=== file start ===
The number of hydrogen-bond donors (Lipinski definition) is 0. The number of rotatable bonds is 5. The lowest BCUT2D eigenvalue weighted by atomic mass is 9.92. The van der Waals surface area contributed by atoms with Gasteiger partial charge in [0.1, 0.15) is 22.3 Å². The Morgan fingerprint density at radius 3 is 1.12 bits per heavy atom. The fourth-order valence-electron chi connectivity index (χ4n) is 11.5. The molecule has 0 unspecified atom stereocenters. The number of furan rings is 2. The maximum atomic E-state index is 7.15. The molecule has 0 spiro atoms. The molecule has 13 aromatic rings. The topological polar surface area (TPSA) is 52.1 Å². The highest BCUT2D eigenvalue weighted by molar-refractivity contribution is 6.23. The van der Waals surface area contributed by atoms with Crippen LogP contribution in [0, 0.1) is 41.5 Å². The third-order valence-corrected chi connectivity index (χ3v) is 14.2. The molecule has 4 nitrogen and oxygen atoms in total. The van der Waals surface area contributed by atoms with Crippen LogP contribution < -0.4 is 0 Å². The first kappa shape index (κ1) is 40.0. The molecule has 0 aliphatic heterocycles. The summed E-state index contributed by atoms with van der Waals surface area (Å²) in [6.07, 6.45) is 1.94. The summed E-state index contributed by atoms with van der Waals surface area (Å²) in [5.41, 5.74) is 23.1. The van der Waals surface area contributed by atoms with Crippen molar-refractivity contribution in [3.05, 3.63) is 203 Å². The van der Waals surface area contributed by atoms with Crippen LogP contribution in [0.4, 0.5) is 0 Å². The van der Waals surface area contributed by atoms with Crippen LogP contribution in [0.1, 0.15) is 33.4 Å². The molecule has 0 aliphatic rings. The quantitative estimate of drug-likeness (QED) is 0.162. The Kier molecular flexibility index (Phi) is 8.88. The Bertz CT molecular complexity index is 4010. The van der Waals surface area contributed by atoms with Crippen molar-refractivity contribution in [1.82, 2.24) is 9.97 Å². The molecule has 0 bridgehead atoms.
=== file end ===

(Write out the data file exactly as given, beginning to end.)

The number of hydrogen-bond donors (Lipinski definition) is 0. The number of rotatable bonds is 5. The lowest BCUT2D eigenvalue weighted by atomic mass is 9.92. The van der Waals surface area contributed by atoms with Gasteiger partial charge in [0.1, 0.15) is 22.3 Å². The Morgan fingerprint density at radius 3 is 1.12 bits per heavy atom. The fourth-order valence-electron chi connectivity index (χ4n) is 11.5. The molecule has 0 unspecified atom stereocenters. The number of furan rings is 2. The maximum atomic E-state index is 7.15. The molecule has 0 spiro atoms. The molecule has 13 aromatic rings. The topological polar surface area (TPSA) is 52.1 Å². The highest BCUT2D eigenvalue weighted by molar-refractivity contribution is 6.23. The van der Waals surface area contributed by atoms with Crippen LogP contribution in [0, 0.1) is 41.5 Å². The third-order valence-corrected chi connectivity index (χ3v) is 14.2. The molecule has 4 nitrogen and oxygen atoms in total. The van der Waals surface area contributed by atoms with Crippen LogP contribution < -0.4 is 0 Å². The first kappa shape index (κ1) is 40.0. The molecule has 0 aliphatic heterocycles. The summed E-state index contributed by atoms with van der Waals surface area (Å²) in [6.07, 6.45) is 1.94. The summed E-state index contributed by atoms with van der Waals surface area (Å²) in [5.41, 5.74) is 23.1. The van der Waals surface area contributed by atoms with Crippen molar-refractivity contribution in [3.05, 3.63) is 203 Å². The van der Waals surface area contributed by atoms with Crippen LogP contribution in [0.4, 0.5) is 0 Å². The van der Waals surface area contributed by atoms with Crippen LogP contribution in [0.1, 0.15) is 33.4 Å². The molecule has 0 aliphatic rings. The quantitative estimate of drug-likeness (QED) is 0.162. The Kier molecular flexibility index (Phi) is 8.88. The Bertz CT molecular complexity index is 4010. The van der Waals surface area contributed by atoms with Crippen molar-refractivity contribution in [1.82, 2.24) is 9.97 Å². The molecule has 0 bridgehead atoms.